The holidays have always been a time of reflection for me. I think about what I did and didn’t do with my year. For many people, that’s par for the course, but for me, as someone who suffers from depression and anxiety, it can be agonizing. I pore over every mistake, missed opportunity and hurt that came with the past 365 days. The winter brings us less sunlight, and for people with preexisting mental conditions, this can be devastating.

Society loves to wax poetic about helping people with mental illnesses when someone decides to shoot up a building, but I rarely see people make an actual effort. I suffer from mental illness and there have been plenty of times when I’ve felt as if friends or family didn’t notice me or my pain. On the flipside, I have been guilty of being too self-centered to notice friends who are struggling. Checking in can make a hell of a difference and can be as simple as sending a text message or taking someone out to lunch.

Despite this misery, I am aware of how lucky I truly am. Living in my mother’s house as I approach my thirties isn’t an ideal situation, but at least I have a home to go to. I know of too many people in my circle that can’t go home because their family isn’t accepting of their sexuality or gender presentation. I know people who still go home and tolerate abusive behavior for the sake of blood ties. Like most LGBTQ people, I am so thankful to have a chosen family, but a void is created when blood family is abusive or distant. I have my nuclear family but am distant from others for a myriad of reasons.

Nonetheless, it hurts. We have to acknowledge that hurt so we can begin to heal or at least be gentle with ourselves. Additionally, this year has presented a special set of circumstances if you’re a person of color. Some individuals in this country are attacking Latino folks and brown Muslims (or people who “look” Muslim), and anyone else who can be deemed a boogeyman by this increasingly xenophobic society. The trauma intensifies if you’re black. This has been a traumatic year to be black. Black bodies are under siege, and when we’re not ducking bullets, clubs or fists, we’re running from messages that tell us our existence is a burden. Our hair is reason enough to get us fired—that is, if our names don’t prevent us from being hired in the first place.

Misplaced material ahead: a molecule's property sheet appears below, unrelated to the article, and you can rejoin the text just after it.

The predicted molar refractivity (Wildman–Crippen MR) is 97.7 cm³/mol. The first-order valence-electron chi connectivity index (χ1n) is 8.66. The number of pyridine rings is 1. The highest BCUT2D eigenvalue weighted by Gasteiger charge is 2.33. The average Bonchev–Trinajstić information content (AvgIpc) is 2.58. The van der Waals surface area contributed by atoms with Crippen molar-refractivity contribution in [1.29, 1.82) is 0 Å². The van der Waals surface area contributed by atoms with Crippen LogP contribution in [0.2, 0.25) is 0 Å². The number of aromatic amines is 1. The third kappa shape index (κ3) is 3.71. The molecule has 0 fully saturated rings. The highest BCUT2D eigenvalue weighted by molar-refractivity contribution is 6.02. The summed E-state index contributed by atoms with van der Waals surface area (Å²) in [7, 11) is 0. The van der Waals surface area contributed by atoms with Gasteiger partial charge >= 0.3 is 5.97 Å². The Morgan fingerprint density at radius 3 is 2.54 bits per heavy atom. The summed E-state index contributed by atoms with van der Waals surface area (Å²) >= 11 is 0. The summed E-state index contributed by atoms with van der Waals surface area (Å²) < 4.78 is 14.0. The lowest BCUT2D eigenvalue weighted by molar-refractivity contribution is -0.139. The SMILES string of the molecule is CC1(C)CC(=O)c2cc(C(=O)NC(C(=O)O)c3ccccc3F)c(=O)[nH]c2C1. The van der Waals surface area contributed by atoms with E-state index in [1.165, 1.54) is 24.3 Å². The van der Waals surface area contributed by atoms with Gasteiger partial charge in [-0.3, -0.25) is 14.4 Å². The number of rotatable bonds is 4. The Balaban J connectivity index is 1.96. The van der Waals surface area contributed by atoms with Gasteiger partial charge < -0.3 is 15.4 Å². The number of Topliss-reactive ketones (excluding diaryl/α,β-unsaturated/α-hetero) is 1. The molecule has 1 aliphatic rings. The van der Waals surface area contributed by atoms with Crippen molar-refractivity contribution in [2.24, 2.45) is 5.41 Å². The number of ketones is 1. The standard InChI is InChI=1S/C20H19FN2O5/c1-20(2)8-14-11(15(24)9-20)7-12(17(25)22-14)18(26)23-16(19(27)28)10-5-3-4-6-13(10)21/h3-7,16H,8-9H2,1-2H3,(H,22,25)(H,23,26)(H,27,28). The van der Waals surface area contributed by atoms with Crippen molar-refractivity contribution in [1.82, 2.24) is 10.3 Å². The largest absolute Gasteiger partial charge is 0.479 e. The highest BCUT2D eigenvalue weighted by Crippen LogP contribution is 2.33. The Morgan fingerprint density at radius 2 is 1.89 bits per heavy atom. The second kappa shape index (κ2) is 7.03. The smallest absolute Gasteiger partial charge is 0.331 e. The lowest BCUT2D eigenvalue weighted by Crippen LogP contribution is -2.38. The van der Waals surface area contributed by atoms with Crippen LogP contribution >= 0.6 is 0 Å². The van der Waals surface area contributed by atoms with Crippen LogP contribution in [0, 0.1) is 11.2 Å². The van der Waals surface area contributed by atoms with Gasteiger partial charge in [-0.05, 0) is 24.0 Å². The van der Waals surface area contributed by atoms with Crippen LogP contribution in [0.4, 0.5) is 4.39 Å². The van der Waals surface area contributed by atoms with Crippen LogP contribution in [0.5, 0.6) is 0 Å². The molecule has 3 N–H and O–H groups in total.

We must acknowledge our pain to move forward. It is imperative to our healing. Your chosen family can be a great tool in that acknowledgement, because some of them are probably dealing with the same issues. Gather them, have a great talk and an even better cry, then celebrate.

Celebrate your resilience.

Celebrate your magic.

Celebrate your existence.

Celebrate the fact that you’ve survived another 365 days.

I believe someone somewhere needed to read this message. It is a love letter, if you will. I am so grateful that I have been given this opportunity and look forward to inspiring thought and pissing folks off from now on. Happy holidays, everyone.

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